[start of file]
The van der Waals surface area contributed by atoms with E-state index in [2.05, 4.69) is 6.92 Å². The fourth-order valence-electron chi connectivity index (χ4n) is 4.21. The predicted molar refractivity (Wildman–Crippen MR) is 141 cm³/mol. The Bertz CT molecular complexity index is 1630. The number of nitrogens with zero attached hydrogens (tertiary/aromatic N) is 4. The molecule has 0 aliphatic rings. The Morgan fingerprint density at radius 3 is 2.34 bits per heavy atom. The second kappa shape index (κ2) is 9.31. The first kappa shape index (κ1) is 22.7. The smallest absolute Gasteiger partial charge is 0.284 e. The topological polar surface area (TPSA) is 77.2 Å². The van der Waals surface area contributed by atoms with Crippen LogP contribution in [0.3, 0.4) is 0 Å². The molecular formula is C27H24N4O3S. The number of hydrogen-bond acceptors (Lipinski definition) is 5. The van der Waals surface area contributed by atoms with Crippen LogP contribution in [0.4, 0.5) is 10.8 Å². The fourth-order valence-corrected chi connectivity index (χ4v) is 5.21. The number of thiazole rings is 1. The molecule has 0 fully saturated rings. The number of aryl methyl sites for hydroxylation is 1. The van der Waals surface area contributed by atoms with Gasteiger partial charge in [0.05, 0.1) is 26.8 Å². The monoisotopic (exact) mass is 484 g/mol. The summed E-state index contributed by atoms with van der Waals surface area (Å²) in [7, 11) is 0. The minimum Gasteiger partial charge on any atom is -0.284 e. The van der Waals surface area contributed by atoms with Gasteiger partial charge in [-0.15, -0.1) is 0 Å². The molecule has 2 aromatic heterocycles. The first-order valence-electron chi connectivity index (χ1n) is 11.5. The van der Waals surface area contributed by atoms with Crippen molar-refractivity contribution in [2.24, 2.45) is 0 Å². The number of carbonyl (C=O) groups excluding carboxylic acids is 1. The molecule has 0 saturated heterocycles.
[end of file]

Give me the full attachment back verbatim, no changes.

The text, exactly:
The van der Waals surface area contributed by atoms with E-state index in [2.05, 4.69) is 6.92 Å². The fourth-order valence-electron chi connectivity index (χ4n) is 4.21. The predicted molar refractivity (Wildman–Crippen MR) is 141 cm³/mol. The Bertz CT molecular complexity index is 1630. The number of nitrogens with zero attached hydrogens (tertiary/aromatic N) is 4. The molecule has 0 aliphatic rings. The Morgan fingerprint density at radius 3 is 2.34 bits per heavy atom. The second kappa shape index (κ2) is 9.31. The first kappa shape index (κ1) is 22.7. The smallest absolute Gasteiger partial charge is 0.284 e. The topological polar surface area (TPSA) is 77.2 Å². The van der Waals surface area contributed by atoms with Crippen LogP contribution in [0.3, 0.4) is 0 Å². The molecular formula is C27H24N4O3S. The number of hydrogen-bond acceptors (Lipinski definition) is 5. The van der Waals surface area contributed by atoms with Crippen LogP contribution in [0.4, 0.5) is 10.8 Å². The fourth-order valence-corrected chi connectivity index (χ4v) is 5.21. The number of thiazole rings is 1. The molecule has 0 fully saturated rings. The number of aryl methyl sites for hydroxylation is 1. The van der Waals surface area contributed by atoms with Gasteiger partial charge in [0.05, 0.1) is 26.8 Å². The monoisotopic (exact) mass is 484 g/mol. The summed E-state index contributed by atoms with van der Waals surface area (Å²) in [7, 11) is 0. The minimum Gasteiger partial charge on any atom is -0.284 e. The van der Waals surface area contributed by atoms with Gasteiger partial charge in [-0.15, -0.1) is 0 Å². The molecule has 2 aromatic heterocycles. The first-order valence-electron chi connectivity index (χ1n) is 11.5. The van der Waals surface area contributed by atoms with Crippen molar-refractivity contribution in [2.24, 2.45) is 0 Å². The number of carbonyl (C=O) groups excluding carboxylic acids is 1. The molecule has 0 saturated heterocycles.